A sense of perceiving how something works, to take together, to unite; seize understanding (but not necessarily to Understand q.v).
The Law of the Land as written on the heart of every Man wherein we have the maxim; ignorance of the Law is no excuse. This Law is from the Creator, the Lord God Almighty, creator of Heaven and Earth, it is from the beginning and for evermore.
The basis of Common Law is to be found in the Authorised Version of the King James Bible. It sets the standard for civilised society.
For I testify unto every man that heareth the words of the prophecy of this book, If any man shall add unto these things, God shall add unto him the plagues that are written in this book: And if any man shall take away from the words of the book of this prophecy, God shall take away his part out of the book of life, and out of the holy city, and from the things which are written in this book. Revelation 22:18-19
Ye shall not add unto the word which I command you, neither shall ye diminish ought from it, that ye may keep the commandments of the LORD your God which I command you. Deuteronomy 4:2
What thing soever I command you, observe to do it: thou shalt not add thereto, nor diminish from it. Deuteronomy 12:32
A belief wherein you can be Wrong and found guilty.
Senseless, as in a fictional entity; Person. The dead are signified by the Dog Latin All Capital stylised script – DEAD.
As is a Default Judgement as in the Man acting as a Judge passing judgement due to someone (like a Claimant or Defendant/Wrongdoer) being missing or failure to act at the Court case or in a prescribed, agreed, manner.
1. The neglect to perform a legal obligation or duty; but in technical language by default is often understood the non-appearance of the defendant within the time prescribed by law, to defend himself; it also signifies the non-appearance of the plaintiff to prosecute his claim.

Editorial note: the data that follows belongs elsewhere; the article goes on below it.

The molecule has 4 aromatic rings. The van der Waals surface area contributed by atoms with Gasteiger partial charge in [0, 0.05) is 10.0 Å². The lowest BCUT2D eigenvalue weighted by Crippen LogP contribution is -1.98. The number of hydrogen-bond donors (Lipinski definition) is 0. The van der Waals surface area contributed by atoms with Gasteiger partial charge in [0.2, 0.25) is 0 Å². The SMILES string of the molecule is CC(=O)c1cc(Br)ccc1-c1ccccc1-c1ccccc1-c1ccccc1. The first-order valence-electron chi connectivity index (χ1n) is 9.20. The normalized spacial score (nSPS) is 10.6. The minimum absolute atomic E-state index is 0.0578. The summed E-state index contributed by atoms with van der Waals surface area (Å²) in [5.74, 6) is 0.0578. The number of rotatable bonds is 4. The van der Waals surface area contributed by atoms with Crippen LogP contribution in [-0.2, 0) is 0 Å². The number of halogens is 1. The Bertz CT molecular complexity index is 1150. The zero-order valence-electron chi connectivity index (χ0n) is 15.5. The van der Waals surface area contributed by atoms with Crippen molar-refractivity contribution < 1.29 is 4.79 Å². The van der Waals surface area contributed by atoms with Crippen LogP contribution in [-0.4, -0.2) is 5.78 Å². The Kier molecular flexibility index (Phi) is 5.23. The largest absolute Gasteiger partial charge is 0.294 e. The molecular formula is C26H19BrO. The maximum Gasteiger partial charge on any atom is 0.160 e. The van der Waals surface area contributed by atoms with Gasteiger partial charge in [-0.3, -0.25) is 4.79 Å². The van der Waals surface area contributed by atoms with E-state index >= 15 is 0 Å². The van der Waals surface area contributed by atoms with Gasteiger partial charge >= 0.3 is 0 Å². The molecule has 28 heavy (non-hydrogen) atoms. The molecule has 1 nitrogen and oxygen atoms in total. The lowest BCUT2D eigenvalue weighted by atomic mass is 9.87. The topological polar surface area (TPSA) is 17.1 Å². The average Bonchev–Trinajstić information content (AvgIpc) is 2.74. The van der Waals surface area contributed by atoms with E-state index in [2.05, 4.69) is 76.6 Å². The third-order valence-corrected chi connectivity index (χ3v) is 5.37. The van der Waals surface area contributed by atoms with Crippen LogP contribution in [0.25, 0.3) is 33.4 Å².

2. When the plaintiff makes default, he may be nonsuited; and when the defendant makes default, judgment by default is rendered against him. Com. Dig. Pleader, E 42 Id. B 11. Vide article Judgment by Default, and 7 Vin. Ab. 429; Doct. Pl. 208 Grah. Pr. 631. See, as to what will excuse or save a default, Co. Litt. 259 b.
Contracts, torts. By the 4th section of the English statute of frauds, 29 Car. H., c. 3, it is enacted that “no action shall be brought to charge the defendant upon any special promise to answer for the debt, default, or miscarriage of another person, unless the agreement,” &c., “shall be in writing,” &c. By default under this statute is understood the non-performance of duty, though the same be not founded on a contract. 2 B. & A. 516.
The Latin of illiterate persons. Latin words put together in the English Grammatical system and defying proper Latin Grammar. It is not English but a foreign language and corrupts English script.
Communicating a Threat (Terrorism).
bribery, practising extortion,
extorted, practising extortion.
In terms of Common Law, consent cannot be obtained under duress, or extortion but must be a freewill action made under full disclosure.
Criminal deception. [cf, Sect 240 Crimes Act 1961].
Burden of Proof is on the Accuser to prove the Defendant understood he did Wrong.
An interpretation, consisting of one or more words, interlinear or marginal; an annotation, explanation, or comment on any passage in the text of a work, for the purpose of elucidation or amplification.
Government –natural and political law. The manner in which sovereignty is exercised in each state.
Government is created by Man to serve and protect Property of Man, including and not limited to Federal, Local (Parish/Church) Councils, all Courts and other parts/entities of Government.
Government, being a creation of Man cannot rule Man without the consent of Man.
There are three simple forms of government, the democratic, the aristocratic, and monarchical. But these three simple forms may be varied to infinity by the mixture and divisions of their different powers. Sometimes by the word government is understood the body of men, or the individual in the state, to whom is entrusted the executive power. It is taken in this sense when the government is spoken of in opposition to other bodies in the state.